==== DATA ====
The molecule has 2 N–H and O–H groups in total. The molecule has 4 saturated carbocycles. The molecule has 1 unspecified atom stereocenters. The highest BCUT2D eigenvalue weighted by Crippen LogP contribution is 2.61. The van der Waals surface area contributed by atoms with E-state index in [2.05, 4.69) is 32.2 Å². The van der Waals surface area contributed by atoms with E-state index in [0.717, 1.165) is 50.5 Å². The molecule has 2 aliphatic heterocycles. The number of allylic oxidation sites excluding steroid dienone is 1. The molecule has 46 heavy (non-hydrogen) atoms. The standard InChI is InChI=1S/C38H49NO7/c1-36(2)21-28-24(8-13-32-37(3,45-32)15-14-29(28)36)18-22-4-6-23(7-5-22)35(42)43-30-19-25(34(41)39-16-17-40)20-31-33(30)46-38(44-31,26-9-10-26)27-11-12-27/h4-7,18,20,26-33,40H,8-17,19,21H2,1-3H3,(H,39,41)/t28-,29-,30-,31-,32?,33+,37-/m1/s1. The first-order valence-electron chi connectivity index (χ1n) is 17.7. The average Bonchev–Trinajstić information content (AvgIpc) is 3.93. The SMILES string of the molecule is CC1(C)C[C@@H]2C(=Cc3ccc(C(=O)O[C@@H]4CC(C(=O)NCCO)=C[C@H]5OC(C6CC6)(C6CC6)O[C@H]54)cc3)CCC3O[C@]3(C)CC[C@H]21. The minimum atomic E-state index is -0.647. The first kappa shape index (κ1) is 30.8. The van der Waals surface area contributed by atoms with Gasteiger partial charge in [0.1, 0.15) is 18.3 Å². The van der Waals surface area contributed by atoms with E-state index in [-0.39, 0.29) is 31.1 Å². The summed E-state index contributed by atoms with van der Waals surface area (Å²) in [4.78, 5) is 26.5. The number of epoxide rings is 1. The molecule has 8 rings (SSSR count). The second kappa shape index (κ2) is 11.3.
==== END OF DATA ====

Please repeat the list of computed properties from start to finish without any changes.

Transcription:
The molecule has 2 N–H and O–H groups in total. The molecule has 4 saturated carbocycles. The molecule has 1 unspecified atom stereocenters. The highest BCUT2D eigenvalue weighted by Crippen LogP contribution is 2.61. The van der Waals surface area contributed by atoms with E-state index in [2.05, 4.69) is 32.2 Å². The van der Waals surface area contributed by atoms with E-state index in [0.717, 1.165) is 50.5 Å². The molecule has 2 aliphatic heterocycles. The number of allylic oxidation sites excluding steroid dienone is 1. The molecule has 46 heavy (non-hydrogen) atoms. The standard InChI is InChI=1S/C38H49NO7/c1-36(2)21-28-24(8-13-32-37(3,45-32)15-14-29(28)36)18-22-4-6-23(7-5-22)35(42)43-30-19-25(34(41)39-16-17-40)20-31-33(30)46-38(44-31,26-9-10-26)27-11-12-27/h4-7,18,20,26-33,40H,8-17,19,21H2,1-3H3,(H,39,41)/t28-,29-,30-,31-,32?,33+,37-/m1/s1. The first-order valence-electron chi connectivity index (χ1n) is 17.7. The average Bonchev–Trinajstić information content (AvgIpc) is 3.93. The SMILES string of the molecule is CC1(C)C[C@@H]2C(=Cc3ccc(C(=O)O[C@@H]4CC(C(=O)NCCO)=C[C@H]5OC(C6CC6)(C6CC6)O[C@H]54)cc3)CCC3O[C@]3(C)CC[C@H]21. The minimum atomic E-state index is -0.647. The first kappa shape index (κ1) is 30.8. The van der Waals surface area contributed by atoms with Gasteiger partial charge in [0.1, 0.15) is 18.3 Å². The van der Waals surface area contributed by atoms with E-state index in [-0.39, 0.29) is 31.1 Å². The summed E-state index contributed by atoms with van der Waals surface area (Å²) in [4.78, 5) is 26.5. The number of epoxide rings is 1. The molecule has 8 rings (SSSR count). The second kappa shape index (κ2) is 11.3.